When they returned to the House of Commons, they found that the Chancellor—whether it was this one or his predecessor—was unable to meet them. They must realise that they cannot be irresponsible if they take part in British democracy. They cannot at the hustings make the kind of promises they have been making and then pretend to get all hot and bothered when the Chancellor does not meet their wishes but in the last analysis always fail to go into the Lobbies to demand from the Chancellor what they promised their constituents.

That is precisely the position tonight. [Interruption.] It is no good the hon. Member for Kidderminster (Mr. Nabarro) making his usual rude interruptions. If he does so, he will find that I can talk as long as he can. I do not wish to do that. I wish to be co-operative. I want the Chancellor to get his Bill by seven o'clock tomorrow night, but I assure the hon. Member and his colleagues that, if they make unnecessary interruptions, I was brought up in a hard school. I have suffered these attacks a long time. I hope that I know how to deal with them, but I do not want hon. Members to provoke me, because I want to get on with the Bill. We have promised our co-operation to the Chancellor and I know that the Financial Secretary wants us to get on with the Bill. So it is not for reasonable people like myself to be provoked by hon. Members like the hon. Member for Kidderminster.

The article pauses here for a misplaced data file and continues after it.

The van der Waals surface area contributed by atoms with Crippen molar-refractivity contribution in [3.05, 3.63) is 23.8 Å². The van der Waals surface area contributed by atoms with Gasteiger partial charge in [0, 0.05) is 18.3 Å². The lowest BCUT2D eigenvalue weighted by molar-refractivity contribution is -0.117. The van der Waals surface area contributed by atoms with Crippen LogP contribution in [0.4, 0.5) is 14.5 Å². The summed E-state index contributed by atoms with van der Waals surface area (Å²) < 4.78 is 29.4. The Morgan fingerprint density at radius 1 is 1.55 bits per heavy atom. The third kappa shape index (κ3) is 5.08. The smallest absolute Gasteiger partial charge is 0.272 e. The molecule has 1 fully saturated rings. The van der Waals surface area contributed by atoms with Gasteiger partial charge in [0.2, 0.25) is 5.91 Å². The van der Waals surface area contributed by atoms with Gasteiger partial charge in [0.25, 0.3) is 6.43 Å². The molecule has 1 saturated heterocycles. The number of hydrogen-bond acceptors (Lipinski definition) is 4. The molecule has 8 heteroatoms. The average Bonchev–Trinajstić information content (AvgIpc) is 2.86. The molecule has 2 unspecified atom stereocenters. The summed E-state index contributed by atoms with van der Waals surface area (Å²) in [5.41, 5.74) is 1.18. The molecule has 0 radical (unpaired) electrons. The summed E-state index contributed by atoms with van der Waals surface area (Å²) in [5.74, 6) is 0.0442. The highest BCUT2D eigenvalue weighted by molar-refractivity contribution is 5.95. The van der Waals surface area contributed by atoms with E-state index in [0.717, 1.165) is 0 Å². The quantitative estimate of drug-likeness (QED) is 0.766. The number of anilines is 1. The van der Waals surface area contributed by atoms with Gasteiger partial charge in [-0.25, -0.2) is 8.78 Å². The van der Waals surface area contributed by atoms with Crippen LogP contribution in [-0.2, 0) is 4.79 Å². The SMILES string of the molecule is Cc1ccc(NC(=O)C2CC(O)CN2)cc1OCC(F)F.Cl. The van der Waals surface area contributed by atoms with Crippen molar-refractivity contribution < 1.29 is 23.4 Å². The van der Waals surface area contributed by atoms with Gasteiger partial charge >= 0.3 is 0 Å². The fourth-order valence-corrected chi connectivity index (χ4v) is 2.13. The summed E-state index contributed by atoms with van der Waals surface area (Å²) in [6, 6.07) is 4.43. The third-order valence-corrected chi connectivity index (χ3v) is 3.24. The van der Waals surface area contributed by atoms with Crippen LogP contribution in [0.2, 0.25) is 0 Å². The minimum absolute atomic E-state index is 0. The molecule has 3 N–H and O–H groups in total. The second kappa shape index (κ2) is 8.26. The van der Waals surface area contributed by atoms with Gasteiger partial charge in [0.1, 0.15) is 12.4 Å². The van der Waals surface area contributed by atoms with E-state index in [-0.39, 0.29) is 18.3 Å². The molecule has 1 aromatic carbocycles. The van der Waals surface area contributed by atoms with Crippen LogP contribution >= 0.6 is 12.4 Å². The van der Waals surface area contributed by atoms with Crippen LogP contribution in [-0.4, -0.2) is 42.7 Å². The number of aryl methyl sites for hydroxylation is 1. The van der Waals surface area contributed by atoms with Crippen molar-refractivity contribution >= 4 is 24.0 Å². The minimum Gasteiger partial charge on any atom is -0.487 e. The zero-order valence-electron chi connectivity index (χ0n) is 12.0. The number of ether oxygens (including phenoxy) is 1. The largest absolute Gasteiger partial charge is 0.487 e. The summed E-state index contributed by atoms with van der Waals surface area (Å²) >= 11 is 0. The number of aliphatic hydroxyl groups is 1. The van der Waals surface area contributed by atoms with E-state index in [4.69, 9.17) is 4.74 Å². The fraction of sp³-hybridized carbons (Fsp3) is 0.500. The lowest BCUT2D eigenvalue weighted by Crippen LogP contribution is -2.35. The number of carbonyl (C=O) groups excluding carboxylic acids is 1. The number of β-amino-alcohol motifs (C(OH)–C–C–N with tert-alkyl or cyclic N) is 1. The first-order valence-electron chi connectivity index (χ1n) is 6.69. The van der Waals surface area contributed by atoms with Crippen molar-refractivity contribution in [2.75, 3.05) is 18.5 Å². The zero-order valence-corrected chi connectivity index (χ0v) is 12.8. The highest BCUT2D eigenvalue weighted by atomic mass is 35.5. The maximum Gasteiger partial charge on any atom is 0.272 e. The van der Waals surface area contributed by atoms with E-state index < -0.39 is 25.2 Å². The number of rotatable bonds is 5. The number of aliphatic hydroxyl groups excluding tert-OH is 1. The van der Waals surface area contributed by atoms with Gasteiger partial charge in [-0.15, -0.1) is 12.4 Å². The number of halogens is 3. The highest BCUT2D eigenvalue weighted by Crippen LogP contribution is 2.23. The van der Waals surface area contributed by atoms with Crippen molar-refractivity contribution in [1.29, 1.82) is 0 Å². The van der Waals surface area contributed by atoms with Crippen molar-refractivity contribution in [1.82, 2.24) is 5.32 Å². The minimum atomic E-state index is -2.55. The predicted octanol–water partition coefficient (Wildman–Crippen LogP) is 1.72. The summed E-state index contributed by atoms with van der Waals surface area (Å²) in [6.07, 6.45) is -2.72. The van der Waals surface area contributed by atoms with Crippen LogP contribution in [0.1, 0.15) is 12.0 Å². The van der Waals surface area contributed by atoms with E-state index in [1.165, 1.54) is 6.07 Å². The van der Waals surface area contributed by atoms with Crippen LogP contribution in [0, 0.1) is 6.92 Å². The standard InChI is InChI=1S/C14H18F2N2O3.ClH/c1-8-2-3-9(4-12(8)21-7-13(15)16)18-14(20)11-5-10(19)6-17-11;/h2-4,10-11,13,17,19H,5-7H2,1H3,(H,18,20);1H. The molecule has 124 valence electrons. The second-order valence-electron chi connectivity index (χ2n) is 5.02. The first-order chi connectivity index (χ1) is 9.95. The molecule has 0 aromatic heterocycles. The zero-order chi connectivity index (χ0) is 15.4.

1.30 a.m.

Most hon. Members opposite are victims of their own propaganda in this matter. The promises that they made irresponsibly at the General Election are now haunting them, because their constituents are following them. They are asking them what they will do about it. The hon. Member for Crosby (Mr. Graham Page), for example, wondered what the Chancellor would have done had the Schedule A tax not been in operation. The Chancellor would have done what a previous Cabinet Minister said should be done. He would treat them mean and keep them keen, which is what is being done in respect of this tax. He is treating hon. Members opposite mean. He is letting them down. He is not helping them to fulfil the magnanimous promises they made to the electorate. But he is keeping them keen.